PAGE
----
Although we perhaps have not yet said so explicitly, every alleged FDCPA violation triggers its own one-year statute of limitations as provided in § 1692k(d). See Bouye v. Bruce, 61 F.4th 485, 490, 491 n.5 (6th Cir. 2023) (explaining that at least five circuits “adhere to the view that every alleged violation of the FDCPA has its own [one-year] statute of limitations”); Solomon v. HSBC Mortg. Corp., 395 F. App’x 494, 497 (10th Cir. 2010) (collecting cases) (“For statute-of-limitations purposes, discrete violations of the FDCPA should be analyzed on an individual basis.”). This rule is clear from the text of the statute. Under the FDCPA, consumers can bring private actions “in any appropriate United States district court without regard to the amount in controversy … within one year from the date on which the violation occurs.” 15 U.S.C. § 1692k(d). The Supreme Court recently clarified that there is no “discovery rule” for FDCPA claims, so “absent the application of an equitable doctrine, the statute of limitations in § 1692k(d) begins to run on the date on which the alleged FDCPA violation occurs, not the date on which the violation is discovered.” Rotkiske, 140 S. Ct. at 358. Thus, to determine when the FDCPA’s statute of limitations begins to run, the key question is what act constitutes the occurrence of an FDCPA violation. The Supreme Court has said only that whether something “occurred” under the FDCPA means whether it “actually happened.” Id. at 360.  Although the FDCPA clearly “appl[ies] to lawyers engaged in litigation,” Heintz v. Jenkins, 514 U.S. 291, 294, 115 S.Ct. 1489, 131 L.Ed.2d 395 (1995), it is less clear which litigation acts can constitute independent FDCPA violations when the underlying FDCPA violation is a debt collection lawsuit. As the Supreme Court has explained, “it would be odd if the [FDCPA] empowered a debt-owing consumer to stop the ‘communications’ inherent in an ordinary lawsuit and thereby cause an ordinary debt-collecting lawsuit to grind to a halt.” Id. at 296, 115 S.Ct. 1489. While making clear that Congress did not intend to “create a [ ] broad[ ] exception[ ] for all litigating attorneys” in the FDCPA, the Court explained that it is not necessary to read “ordinary court-related document[s]” as violating the FDCPA. See id. at 296–97, 115 S.Ct. 1489. Nevertheless, the FDCPA “applies to attorneys who ‘regularly’ engage in consumer-debt-collection activity, even when that activity consists of litigation.” Id. at 299, 115 S.Ct. 1489.7 In short, some litigation acts may constitute independent FDCPA violations; otherwise, debt collectors could commit unlimited FDCPA violations after commencing an improper debt collection action.  We have considered FDCPA claims related to debt collection lawsuits in two prior cases. In Naas v. Stolman, 130 F.3d 892 (9th Cir. 1997), we noted that we had never before “determined at which point the statute of limitations begins to run when the alleged violation of the Act is the filing of a lawsuit.” Id. at 893. We concluded that an FDCPA violation occurred when a debt collector filed an allegedly improper debt collection lawsuit, not when the lawsuit was decided. Id. To so conclude, we considered that “[f]iling a complaint is the debt collector’s last opportunity to comply with the Act, and the filing date is easily ascertainable.” Id.; see also id. (discussing the Eighth Circuit’s decision in Mattson, 967 F.2d at 261, which relied on these considerations to determine that an FDCPA violation occurred when abusive debt collection letters were mailed, but not received). The statute of limitations for the FDCPA claim thus ran from the date the debt collection lawsuit was filed. We had no reason to consider whether the date of service affected this analysis.  In McCollough v. Johnson, Rodenburg & Lauinger, LLC, 637 F.3d 939 (9th Cir. 2011), we held that certain post-filing litigation acts can constitute FDCPA violations. Id. at 951–52. In McCollough, the debt collector served requests for admission that asked the debtor to admit facts that were not true, even though the debt collector “had information in its possession that demonstrated the untruthfulness of the requested admissions.” Id. at 952. The debt collector also did not explain to the debtor that “the requests would be deemed admitted after thirty days.” Id. Because we “consider the debt collector’s conduct from the standpoint of the least sophisticated debtor,” we held that this conduct violated the FDCPA as a matter of law. Id. By utilizing abusive discovery procedures, the debt collector committed an FDCPA violation through its litigation conduct. That decision, however, did not directly address the statute of limitations.  To determine whether a litigation act constitutes an independent violation of the FDCPA and thus has its own statute of limitations, we now derive the following test from Naas: When the alleged FDCPA violation is the bringing of a debt collection lawsuit, we determine which actions constitute independent FDCPA violations by considering (1) the debt collector’s last opportunity to comply with the statute and (2) whether the date of the violation is easily ascertainable. See 130 F.3d at 893.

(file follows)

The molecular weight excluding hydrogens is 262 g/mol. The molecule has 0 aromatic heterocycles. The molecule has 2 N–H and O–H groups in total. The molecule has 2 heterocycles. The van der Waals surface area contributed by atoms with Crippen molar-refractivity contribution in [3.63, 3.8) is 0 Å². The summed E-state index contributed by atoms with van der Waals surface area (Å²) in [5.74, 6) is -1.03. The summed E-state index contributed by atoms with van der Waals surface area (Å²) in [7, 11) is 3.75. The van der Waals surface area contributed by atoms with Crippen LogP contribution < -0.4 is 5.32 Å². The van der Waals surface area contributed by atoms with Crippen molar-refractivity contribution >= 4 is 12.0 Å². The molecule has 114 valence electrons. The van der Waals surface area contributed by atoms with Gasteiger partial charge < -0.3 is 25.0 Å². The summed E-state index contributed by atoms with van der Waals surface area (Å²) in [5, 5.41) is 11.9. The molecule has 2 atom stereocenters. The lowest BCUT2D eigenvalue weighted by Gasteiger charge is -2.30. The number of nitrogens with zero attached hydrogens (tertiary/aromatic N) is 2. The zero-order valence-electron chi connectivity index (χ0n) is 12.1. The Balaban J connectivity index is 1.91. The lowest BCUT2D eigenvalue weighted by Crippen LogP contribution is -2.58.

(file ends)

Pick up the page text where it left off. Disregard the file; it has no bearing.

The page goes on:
Under this test, if a debt collector decides to take a certain action during litigation, courts must assess whether that act was the debt collector’s “last opportunity to comply” with the FDCPA. Examples of litigation-related acts that could independently violate the FDCPA include a debt collector serving a request for admission of facts it knows are false or filing an affidavit containing new information it knows to be false. See, e.g., McCollough, 637 F.3d at 952. The debtor must, however, allege “specific actions” taken by the debt-collector that show “more than another attempt to argue that a violation arising from the filing of a debt-collection suit continues as long as the suit remains pending.” Gajewski v. Ocwen Loan Servicing, 650 F. App’x 283, 287 (7th Cir. 2016), reh’g en banc denied; see also Bouye, 61 F.4th at 491 (quoting Slorp v. Lerner, Sampson & Rothfuss, 587 F. App’x 249, 259 (6th Cir. 2014)) (“[T]he violations that occur within the limitations window must be discrete violations; they cannot be the later effects of an earlier time-barred violation.”). Put simply, to plausibly allege that a litigation act is a violation of the FDCPA, the debtor must aver sufficient facts to show that the debt collector’s act is a new violation of the FDCPA. Under our newly formulated test, the focus appropriately remains on the debt collector’s actions. There is a difference between litigating a case and committing affirmative FDCPA violations during that litigation.
*8 With this framework in mind, we turn to Brown’s claims.